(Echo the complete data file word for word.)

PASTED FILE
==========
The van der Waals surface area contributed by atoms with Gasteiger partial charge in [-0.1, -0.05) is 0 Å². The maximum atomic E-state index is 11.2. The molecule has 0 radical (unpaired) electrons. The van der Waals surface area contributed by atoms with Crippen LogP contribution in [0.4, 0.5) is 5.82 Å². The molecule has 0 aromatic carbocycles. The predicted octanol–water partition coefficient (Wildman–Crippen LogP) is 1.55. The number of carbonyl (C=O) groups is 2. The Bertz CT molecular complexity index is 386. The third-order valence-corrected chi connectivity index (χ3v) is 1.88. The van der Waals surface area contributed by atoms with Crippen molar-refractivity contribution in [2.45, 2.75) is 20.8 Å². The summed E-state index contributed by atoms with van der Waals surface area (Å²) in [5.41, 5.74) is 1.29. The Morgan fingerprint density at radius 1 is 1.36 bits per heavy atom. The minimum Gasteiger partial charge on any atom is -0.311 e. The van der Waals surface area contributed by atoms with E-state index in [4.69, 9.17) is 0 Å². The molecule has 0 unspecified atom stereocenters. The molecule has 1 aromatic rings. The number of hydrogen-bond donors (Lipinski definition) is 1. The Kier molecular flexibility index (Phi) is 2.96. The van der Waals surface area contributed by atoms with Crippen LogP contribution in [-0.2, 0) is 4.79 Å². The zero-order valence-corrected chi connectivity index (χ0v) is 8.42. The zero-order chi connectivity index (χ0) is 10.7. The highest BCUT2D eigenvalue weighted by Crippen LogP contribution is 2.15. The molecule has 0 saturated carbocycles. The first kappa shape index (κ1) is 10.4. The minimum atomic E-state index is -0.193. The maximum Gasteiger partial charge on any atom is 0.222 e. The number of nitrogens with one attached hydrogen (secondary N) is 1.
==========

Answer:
The van der Waals surface area contributed by atoms with Gasteiger partial charge in [-0.1, -0.05) is 0 Å². The maximum atomic E-state index is 11.2. The molecule has 0 radical (unpaired) electrons. The van der Waals surface area contributed by atoms with Crippen LogP contribution in [0.4, 0.5) is 5.82 Å². The molecule has 0 aromatic carbocycles. The predicted octanol–water partition coefficient (Wildman–Crippen LogP) is 1.55. The number of carbonyl (C=O) groups is 2. The Bertz CT molecular complexity index is 386. The third-order valence-corrected chi connectivity index (χ3v) is 1.88. The van der Waals surface area contributed by atoms with Crippen molar-refractivity contribution in [2.45, 2.75) is 20.8 Å². The summed E-state index contributed by atoms with van der Waals surface area (Å²) in [5.41, 5.74) is 1.29. The Morgan fingerprint density at radius 1 is 1.36 bits per heavy atom. The minimum Gasteiger partial charge on any atom is -0.311 e. The van der Waals surface area contributed by atoms with E-state index in [4.69, 9.17) is 0 Å². The molecule has 0 unspecified atom stereocenters. The molecule has 1 aromatic rings. The number of hydrogen-bond donors (Lipinski definition) is 1. The Kier molecular flexibility index (Phi) is 2.96. The van der Waals surface area contributed by atoms with Crippen LogP contribution in [-0.2, 0) is 4.79 Å². The zero-order valence-corrected chi connectivity index (χ0v) is 8.42. The zero-order chi connectivity index (χ0) is 10.7. The highest BCUT2D eigenvalue weighted by Crippen LogP contribution is 2.15. The molecule has 0 saturated carbocycles. The first kappa shape index (κ1) is 10.4. The minimum atomic E-state index is -0.193. The maximum Gasteiger partial charge on any atom is 0.222 e. The number of nitrogens with one attached hydrogen (secondary N) is 1.